#313: SCHMUTZIE'S RURAL WEEKEND

In relating anything about my weekend away in the country, I am stumped as to where to start. Do I simply write a chronological account of events, detailing what happened from the moment Carkus, D, and D's brother pulled up in front of our building to pick us up on Saturday morning until the moment D dropped us off again on Sunday afternoon and my legs were so tired that I could have slept on the flight of stairs up to our apartment? I was chronologically impaired a good portion of our stay, so my narrative would get a bit sketchy somewhere around nine or ten o'clock on Saturday night. Do I attempt to give you a detailed account of my fungus-inspired psychosis, how psyllocibin took me in its giddy grip and sent me running down a muddy road with a blanket over my head and laughing at the fireflies? There is nothing like being there in the middle of the happiest insanity, but it becomes a very difficult story to tell to those who weren't in the midst of it with you. On the way home, I did try to write down a bit of what it was like to be standing in that road:

I repeat. I repeat. I repeat. You are standing on this road. Look around. There are your feet tied firmly into their boots and your boots pressing firmly against this wet mud road. You are here. Look around.

And then she found herself as if she had just dropped into her own consciousness from a great height. And then she peered ahead into the darkness through the June night air that glittered with the possibility of fireflies and saw him, or rather knew his mutual placement on this road by the stars that were his teeth. He had a mouth full of stars, and she had a tongueless cavern disappearing impossibly into the interior of her belly.

- We are here escaped her mouth in a gaseous hush.
- Where?
- We are here again nearly echoed against the close-ceilinged sky that hung softly by.

The silence grew, punctuated only by sighs at the thrill of fireflies, and her blanket wrapped itself around her head, carrying her forward to the next signpost hidden in the dark.

Now do you see why my weekend is so hard to relate? I am beginning to think that I will not waste too much effort explaining. I will tell you, though, that before the mushrooms were eaten, before we had even had much to drink, the Fiery One looked up at me from a chair and told me how he felt so good, so high, and so did I. The people and the land out there by that valley were so... There was a level of comfort and good will that we rarely... The energy about the place and the celebration was... We were so surrounded by warm people and good land that we felt high in the middle of it. It seems that relating anything is difficult. Perhaps if I were a hippy with a drum I could hammer out some beat-styled poetry for you, chronicling the news of our travels like a troubadour. I will save you the pain.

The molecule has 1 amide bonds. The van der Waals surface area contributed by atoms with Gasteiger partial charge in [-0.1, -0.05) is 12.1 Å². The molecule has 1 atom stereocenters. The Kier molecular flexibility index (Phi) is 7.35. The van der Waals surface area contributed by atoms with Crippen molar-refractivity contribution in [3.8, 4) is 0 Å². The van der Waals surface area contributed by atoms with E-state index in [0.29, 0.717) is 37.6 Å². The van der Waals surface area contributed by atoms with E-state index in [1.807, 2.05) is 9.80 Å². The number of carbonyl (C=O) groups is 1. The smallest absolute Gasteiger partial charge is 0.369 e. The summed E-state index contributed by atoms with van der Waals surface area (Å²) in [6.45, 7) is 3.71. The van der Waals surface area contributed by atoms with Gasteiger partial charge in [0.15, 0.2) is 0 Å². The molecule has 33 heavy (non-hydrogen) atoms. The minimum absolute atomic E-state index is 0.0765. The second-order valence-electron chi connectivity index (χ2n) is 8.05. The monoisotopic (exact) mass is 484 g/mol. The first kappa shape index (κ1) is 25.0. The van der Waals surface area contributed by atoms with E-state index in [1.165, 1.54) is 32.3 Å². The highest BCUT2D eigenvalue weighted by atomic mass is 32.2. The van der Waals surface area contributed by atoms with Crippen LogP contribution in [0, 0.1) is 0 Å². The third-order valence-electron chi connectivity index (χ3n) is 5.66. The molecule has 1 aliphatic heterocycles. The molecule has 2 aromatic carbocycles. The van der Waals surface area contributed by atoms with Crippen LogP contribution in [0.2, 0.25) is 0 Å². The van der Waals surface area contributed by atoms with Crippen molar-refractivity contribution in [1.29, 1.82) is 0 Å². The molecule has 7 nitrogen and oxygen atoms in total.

How to describe how I felt? This photograph I took of a friend of mine a couple of months ago goes a long way to illustrate my manic joy as I tripped along in the middle of Saturday night:

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And after such induced and freakish glee, I always feel more clear, more real, more focussed. It is as though all kinds of insecurities, worries, fears, anxieties build up like a plaque in my brain, and letting my mind run loose and crazy for a few hours blows it all out again, leaving me free to think with far less clutter to slow me down.* Today, I feel solid and present in a way that I have not in a long time, and I am so thankful that I was able to get to this place by way of Carkus' parents' farm surrounded by good people. I have a tendency to become lost, to forget myself amongst the myriad petty banalities that coat my life, and there is nothing like remembering that I am still here, that I am not forgotten or ever truly lost. I thought I was losing myself, that bits of me were falling away from the main, but I am still here. I am still standing in the road with my feet tied firmly into my boots and my boots pressed firmly against the ground.

*Lest you think that I run around like a maniac on mushrooms on a terribly regular basis, I will assure you that I do not. Being the sort of person with a fairly quiet life, a full-time job, and thirty-plus years under my belt, I am much less likely these days to have the time, energy, and resources to indulge. The last time I did anything like this was two years ago.

Now that I've written that, though, I'm wondering why I bother explaining myself to those who may be in disagreement with my activities. If you don't like it, to put it quite simply, I DON'T CARE.


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"One" by Mary Oliver

Elan MorganComment